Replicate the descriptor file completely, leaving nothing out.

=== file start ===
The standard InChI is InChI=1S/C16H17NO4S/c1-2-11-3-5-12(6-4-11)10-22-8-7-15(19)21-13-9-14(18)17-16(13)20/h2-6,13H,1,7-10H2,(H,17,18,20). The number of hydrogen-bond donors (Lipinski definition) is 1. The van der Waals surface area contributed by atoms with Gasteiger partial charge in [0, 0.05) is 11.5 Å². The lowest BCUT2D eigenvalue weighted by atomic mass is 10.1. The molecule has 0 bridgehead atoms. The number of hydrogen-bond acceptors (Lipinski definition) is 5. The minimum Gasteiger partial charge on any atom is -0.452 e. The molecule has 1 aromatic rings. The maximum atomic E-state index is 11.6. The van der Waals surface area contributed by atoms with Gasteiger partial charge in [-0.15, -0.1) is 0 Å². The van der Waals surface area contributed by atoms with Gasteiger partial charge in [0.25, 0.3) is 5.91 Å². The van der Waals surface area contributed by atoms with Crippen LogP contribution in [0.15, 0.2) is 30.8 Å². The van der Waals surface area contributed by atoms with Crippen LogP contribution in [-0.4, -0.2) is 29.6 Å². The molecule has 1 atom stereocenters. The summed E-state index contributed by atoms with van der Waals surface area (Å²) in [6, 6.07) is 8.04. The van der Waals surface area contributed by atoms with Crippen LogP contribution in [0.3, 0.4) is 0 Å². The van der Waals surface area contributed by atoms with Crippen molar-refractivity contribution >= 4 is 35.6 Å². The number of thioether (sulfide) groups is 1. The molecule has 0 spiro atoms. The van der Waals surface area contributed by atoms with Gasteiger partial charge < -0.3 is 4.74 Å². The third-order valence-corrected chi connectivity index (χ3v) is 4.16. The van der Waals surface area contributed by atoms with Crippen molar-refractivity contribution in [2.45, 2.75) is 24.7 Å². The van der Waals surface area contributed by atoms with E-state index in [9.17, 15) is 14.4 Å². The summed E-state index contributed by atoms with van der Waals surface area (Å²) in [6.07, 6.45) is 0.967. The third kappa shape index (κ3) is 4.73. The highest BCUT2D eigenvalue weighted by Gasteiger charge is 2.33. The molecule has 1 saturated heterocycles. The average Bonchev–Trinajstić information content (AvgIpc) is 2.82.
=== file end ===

The standard InChI is InChI=1S/C16H17NO4S/c1-2-11-3-5-12(6-4-11)10-22-8-7-15(19)21-13-9-14(18)17-16(13)20/h2-6,13H,1,7-10H2,(H,17,18,20). The number of hydrogen-bond donors (Lipinski definition) is 1. The van der Waals surface area contributed by atoms with Gasteiger partial charge in [0, 0.05) is 11.5 Å². The lowest BCUT2D eigenvalue weighted by atomic mass is 10.1. The molecule has 0 bridgehead atoms. The number of hydrogen-bond acceptors (Lipinski definition) is 5. The minimum Gasteiger partial charge on any atom is -0.452 e. The molecule has 1 aromatic rings. The maximum atomic E-state index is 11.6. The van der Waals surface area contributed by atoms with Gasteiger partial charge in [-0.15, -0.1) is 0 Å². The van der Waals surface area contributed by atoms with Gasteiger partial charge in [0.25, 0.3) is 5.91 Å². The van der Waals surface area contributed by atoms with Crippen LogP contribution in [0.15, 0.2) is 30.8 Å². The van der Waals surface area contributed by atoms with Crippen LogP contribution in [-0.4, -0.2) is 29.6 Å². The molecule has 1 atom stereocenters. The summed E-state index contributed by atoms with van der Waals surface area (Å²) in [6, 6.07) is 8.04. The van der Waals surface area contributed by atoms with Crippen LogP contribution in [0.3, 0.4) is 0 Å². The van der Waals surface area contributed by atoms with Crippen molar-refractivity contribution >= 4 is 35.6 Å². The number of thioether (sulfide) groups is 1. The molecule has 0 spiro atoms. The van der Waals surface area contributed by atoms with Gasteiger partial charge < -0.3 is 4.74 Å². The third-order valence-corrected chi connectivity index (χ3v) is 4.16. The van der Waals surface area contributed by atoms with Crippen molar-refractivity contribution in [2.45, 2.75) is 24.7 Å². The van der Waals surface area contributed by atoms with E-state index in [9.17, 15) is 14.4 Å². The summed E-state index contributed by atoms with van der Waals surface area (Å²) in [6.07, 6.45) is 0.967. The third kappa shape index (κ3) is 4.73. The highest BCUT2D eigenvalue weighted by Gasteiger charge is 2.33. The molecule has 1 saturated heterocycles. The average Bonchev–Trinajstić information content (AvgIpc) is 2.82.